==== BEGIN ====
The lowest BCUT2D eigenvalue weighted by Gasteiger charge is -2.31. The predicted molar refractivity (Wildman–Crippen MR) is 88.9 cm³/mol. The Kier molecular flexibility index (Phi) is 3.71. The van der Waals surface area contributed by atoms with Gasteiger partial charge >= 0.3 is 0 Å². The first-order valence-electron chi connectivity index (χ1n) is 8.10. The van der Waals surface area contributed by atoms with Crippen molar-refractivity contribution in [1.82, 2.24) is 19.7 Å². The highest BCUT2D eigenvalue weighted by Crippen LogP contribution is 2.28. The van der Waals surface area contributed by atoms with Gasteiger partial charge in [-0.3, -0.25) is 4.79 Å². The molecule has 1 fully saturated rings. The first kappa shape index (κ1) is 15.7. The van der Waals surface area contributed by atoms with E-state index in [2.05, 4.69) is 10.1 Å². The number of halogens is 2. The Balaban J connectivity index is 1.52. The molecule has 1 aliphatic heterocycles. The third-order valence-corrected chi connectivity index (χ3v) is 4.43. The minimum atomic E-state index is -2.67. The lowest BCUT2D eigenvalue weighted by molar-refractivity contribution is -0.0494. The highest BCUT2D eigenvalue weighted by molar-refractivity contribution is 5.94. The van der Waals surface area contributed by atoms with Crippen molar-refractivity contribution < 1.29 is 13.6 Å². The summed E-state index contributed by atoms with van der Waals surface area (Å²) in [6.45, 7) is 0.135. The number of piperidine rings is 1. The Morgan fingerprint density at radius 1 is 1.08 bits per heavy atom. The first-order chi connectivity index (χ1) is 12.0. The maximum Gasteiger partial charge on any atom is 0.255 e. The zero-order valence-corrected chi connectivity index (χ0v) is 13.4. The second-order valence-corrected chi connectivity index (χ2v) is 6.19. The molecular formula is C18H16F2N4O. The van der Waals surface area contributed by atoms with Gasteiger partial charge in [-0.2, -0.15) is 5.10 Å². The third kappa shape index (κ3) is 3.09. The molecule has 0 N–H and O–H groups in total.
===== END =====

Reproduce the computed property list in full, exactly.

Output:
The lowest BCUT2D eigenvalue weighted by Gasteiger charge is -2.31. The predicted molar refractivity (Wildman–Crippen MR) is 88.9 cm³/mol. The Kier molecular flexibility index (Phi) is 3.71. The van der Waals surface area contributed by atoms with Gasteiger partial charge >= 0.3 is 0 Å². The first-order valence-electron chi connectivity index (χ1n) is 8.10. The van der Waals surface area contributed by atoms with Crippen molar-refractivity contribution in [1.82, 2.24) is 19.7 Å². The highest BCUT2D eigenvalue weighted by Crippen LogP contribution is 2.28. The van der Waals surface area contributed by atoms with Gasteiger partial charge in [-0.3, -0.25) is 4.79 Å². The molecule has 1 fully saturated rings. The first kappa shape index (κ1) is 15.7. The van der Waals surface area contributed by atoms with E-state index in [2.05, 4.69) is 10.1 Å². The number of halogens is 2. The Balaban J connectivity index is 1.52. The molecule has 1 aliphatic heterocycles. The third-order valence-corrected chi connectivity index (χ3v) is 4.43. The minimum atomic E-state index is -2.67. The lowest BCUT2D eigenvalue weighted by molar-refractivity contribution is -0.0494. The highest BCUT2D eigenvalue weighted by molar-refractivity contribution is 5.94. The van der Waals surface area contributed by atoms with Crippen molar-refractivity contribution < 1.29 is 13.6 Å². The summed E-state index contributed by atoms with van der Waals surface area (Å²) in [6.45, 7) is 0.135. The number of piperidine rings is 1. The Morgan fingerprint density at radius 1 is 1.08 bits per heavy atom. The first-order chi connectivity index (χ1) is 12.0. The maximum Gasteiger partial charge on any atom is 0.255 e. The zero-order valence-corrected chi connectivity index (χ0v) is 13.4. The second-order valence-corrected chi connectivity index (χ2v) is 6.19. The molecular formula is C18H16F2N4O. The van der Waals surface area contributed by atoms with Gasteiger partial charge in [-0.2, -0.15) is 5.10 Å². The third kappa shape index (κ3) is 3.09. The molecule has 0 N–H and O–H groups in total.